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Mailbag 8/31

Do you think ESPN’s money troubles will result in fewer bowl games?

NCAA Football: Clemson at Georgia Tech John David Mercer-USA TODAY Sports

jabsterjacket: Are we going to have a face-to-face meetup at a game this season? It’s been a few years since we’ve done that.

Jack: We’ve had some discussion about that in the staff Slack...we’ll keep y’all posted.

Jake: That would be neat, and I would be there so long as it is at a game I am also at!

Ben: The last time we had an official FTRS tailgate (to my knowledge) was the 2014 ACC Championship Game, and that was organized entirely by the commentariat, but as Jack said, we’ve had some discussions, but I would also encourage you to talk about it in the gamethread that posted earlier today. Share where y’all are tailgating and get to know each other.

tlbriley: Do you think ESPN’s money troubles will result in fewer bowl games?

Logan: I think Bowl games not drawing a crowd and viewership, combined with the playoff expansion, will lead to less bowl games. I’m not sure ESPN’s money problems will have a direct impact on the bowl games, but it may lead to bowls being broadcast by other TV providers. If ESPN drops those games and other providers are unwilling to pick up coverage of the bowl games it will be difficult for the bowls to retain sponsorships, so in that sense there could be fewer bowl games if ESPN does not cover them.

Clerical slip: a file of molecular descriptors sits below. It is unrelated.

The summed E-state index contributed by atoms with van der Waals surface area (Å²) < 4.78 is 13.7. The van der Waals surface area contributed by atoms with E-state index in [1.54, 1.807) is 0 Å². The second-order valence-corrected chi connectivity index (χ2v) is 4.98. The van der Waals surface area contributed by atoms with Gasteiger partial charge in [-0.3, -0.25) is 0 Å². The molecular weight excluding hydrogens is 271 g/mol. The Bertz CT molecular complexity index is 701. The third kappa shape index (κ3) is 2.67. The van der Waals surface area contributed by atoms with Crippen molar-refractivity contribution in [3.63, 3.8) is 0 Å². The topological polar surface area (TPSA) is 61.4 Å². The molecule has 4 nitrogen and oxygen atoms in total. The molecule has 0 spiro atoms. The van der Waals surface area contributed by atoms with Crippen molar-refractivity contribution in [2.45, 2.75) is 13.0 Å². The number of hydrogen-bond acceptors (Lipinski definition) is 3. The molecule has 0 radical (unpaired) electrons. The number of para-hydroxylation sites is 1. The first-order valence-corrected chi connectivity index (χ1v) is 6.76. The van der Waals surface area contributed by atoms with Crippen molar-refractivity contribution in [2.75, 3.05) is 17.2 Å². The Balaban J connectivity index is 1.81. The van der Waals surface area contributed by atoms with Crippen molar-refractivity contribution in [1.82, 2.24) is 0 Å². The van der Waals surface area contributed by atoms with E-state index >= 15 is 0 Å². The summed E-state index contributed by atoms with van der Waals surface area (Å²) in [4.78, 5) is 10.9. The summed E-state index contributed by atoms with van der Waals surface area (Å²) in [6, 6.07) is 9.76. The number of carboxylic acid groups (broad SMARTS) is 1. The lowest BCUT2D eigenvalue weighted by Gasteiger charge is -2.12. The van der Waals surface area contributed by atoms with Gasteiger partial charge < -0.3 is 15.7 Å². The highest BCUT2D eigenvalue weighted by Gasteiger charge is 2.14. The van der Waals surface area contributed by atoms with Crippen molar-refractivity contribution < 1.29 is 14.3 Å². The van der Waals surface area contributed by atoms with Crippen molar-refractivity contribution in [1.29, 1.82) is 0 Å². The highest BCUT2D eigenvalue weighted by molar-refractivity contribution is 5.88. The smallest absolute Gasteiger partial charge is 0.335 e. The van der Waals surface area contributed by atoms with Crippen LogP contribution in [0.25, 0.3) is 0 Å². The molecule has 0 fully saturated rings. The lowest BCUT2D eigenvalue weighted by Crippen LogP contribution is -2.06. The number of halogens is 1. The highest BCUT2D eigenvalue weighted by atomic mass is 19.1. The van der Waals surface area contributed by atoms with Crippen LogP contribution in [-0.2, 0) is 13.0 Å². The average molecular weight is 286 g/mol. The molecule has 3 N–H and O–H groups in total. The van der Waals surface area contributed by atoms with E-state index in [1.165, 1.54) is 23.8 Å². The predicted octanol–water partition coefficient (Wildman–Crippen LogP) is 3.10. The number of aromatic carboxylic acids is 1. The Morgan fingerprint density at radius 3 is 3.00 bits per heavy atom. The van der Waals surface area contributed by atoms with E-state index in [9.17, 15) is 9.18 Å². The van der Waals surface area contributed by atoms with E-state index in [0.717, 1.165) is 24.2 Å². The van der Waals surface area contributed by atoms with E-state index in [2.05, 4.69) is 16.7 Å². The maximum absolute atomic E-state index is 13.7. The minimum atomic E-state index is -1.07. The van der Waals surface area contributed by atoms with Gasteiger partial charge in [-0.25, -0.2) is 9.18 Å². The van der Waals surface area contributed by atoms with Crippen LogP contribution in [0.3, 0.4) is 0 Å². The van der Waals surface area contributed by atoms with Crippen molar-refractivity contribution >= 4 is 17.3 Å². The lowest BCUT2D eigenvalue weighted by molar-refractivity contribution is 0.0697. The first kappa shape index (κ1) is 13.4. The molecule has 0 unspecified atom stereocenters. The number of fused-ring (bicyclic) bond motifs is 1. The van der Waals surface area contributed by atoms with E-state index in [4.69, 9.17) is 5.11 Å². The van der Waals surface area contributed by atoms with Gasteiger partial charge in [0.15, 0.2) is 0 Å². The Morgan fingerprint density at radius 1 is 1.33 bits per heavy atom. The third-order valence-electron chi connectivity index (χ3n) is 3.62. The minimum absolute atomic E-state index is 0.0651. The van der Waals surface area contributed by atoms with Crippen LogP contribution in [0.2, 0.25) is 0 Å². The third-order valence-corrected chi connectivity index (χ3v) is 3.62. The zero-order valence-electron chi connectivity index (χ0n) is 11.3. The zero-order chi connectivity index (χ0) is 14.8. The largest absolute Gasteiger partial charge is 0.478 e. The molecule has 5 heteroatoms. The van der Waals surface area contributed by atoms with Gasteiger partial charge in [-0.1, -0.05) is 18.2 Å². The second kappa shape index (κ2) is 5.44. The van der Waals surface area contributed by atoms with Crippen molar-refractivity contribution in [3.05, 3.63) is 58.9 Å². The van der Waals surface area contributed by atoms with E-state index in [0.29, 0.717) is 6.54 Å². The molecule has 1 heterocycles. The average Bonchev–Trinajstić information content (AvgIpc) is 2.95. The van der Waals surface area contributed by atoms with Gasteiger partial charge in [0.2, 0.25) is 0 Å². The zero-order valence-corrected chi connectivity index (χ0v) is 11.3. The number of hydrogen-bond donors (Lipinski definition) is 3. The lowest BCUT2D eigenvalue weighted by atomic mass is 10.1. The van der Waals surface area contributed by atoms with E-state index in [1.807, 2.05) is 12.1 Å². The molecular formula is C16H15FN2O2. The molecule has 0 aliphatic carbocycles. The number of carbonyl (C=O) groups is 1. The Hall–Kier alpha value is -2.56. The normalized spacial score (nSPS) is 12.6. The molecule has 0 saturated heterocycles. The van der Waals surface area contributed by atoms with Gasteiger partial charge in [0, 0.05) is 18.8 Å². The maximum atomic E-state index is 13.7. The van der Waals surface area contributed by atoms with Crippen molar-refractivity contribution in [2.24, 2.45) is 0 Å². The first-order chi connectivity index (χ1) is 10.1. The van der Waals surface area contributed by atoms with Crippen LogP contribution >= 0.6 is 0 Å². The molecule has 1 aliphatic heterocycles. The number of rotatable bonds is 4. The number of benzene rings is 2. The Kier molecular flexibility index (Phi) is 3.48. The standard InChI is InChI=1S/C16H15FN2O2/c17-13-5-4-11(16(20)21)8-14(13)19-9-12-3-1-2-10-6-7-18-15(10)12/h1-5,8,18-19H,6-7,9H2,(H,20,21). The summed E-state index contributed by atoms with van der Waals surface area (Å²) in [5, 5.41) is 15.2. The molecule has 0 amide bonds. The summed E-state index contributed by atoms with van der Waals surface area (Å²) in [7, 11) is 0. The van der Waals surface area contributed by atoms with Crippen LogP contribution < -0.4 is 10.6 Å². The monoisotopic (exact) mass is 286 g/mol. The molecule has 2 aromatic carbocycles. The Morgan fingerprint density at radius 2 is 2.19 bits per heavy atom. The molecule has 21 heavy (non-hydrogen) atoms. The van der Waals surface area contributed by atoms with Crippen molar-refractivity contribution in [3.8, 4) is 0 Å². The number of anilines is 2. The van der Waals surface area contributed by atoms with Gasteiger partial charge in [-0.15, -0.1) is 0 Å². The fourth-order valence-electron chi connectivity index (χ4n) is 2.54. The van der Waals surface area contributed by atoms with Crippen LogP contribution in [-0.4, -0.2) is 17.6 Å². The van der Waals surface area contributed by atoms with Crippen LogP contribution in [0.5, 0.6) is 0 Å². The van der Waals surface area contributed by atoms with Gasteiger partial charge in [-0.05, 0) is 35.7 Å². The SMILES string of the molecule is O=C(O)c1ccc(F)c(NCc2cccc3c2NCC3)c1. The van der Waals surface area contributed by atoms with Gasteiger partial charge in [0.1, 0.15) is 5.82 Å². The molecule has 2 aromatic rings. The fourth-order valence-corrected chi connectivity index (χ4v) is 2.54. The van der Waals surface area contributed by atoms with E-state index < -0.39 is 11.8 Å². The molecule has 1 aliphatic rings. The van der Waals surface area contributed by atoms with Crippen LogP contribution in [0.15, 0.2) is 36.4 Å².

Jeff: I think we see the networks and conferences have overextended themselves in the next 5-7 years. Disney is actively trying to sell off some of the underperforming media outlets and ABC is one of them. That would be a huge blow to airing games. I am not so sure the super conferences of the next decade are going to get the money they are used to getting. The bowls will be one of the first things cut and a new remodeled playoff for these new oversized conferences will be the outlet to do it.

Ben: I could see ESPN dropping some of the lower-level bowls if they aren’t actually drawing money, but it’s going to be a hard sell to get the teams okay with that.

TkTheGoat: Is the Atlanta sports curse over, still going on, or did it end when Braves won the series in ‘21?

Jack: It ended in 2018 when Atlanta United won the MLS Cup in front of 72k people, then the U.S. Open Cup, and then the Campeones Cup all within a year.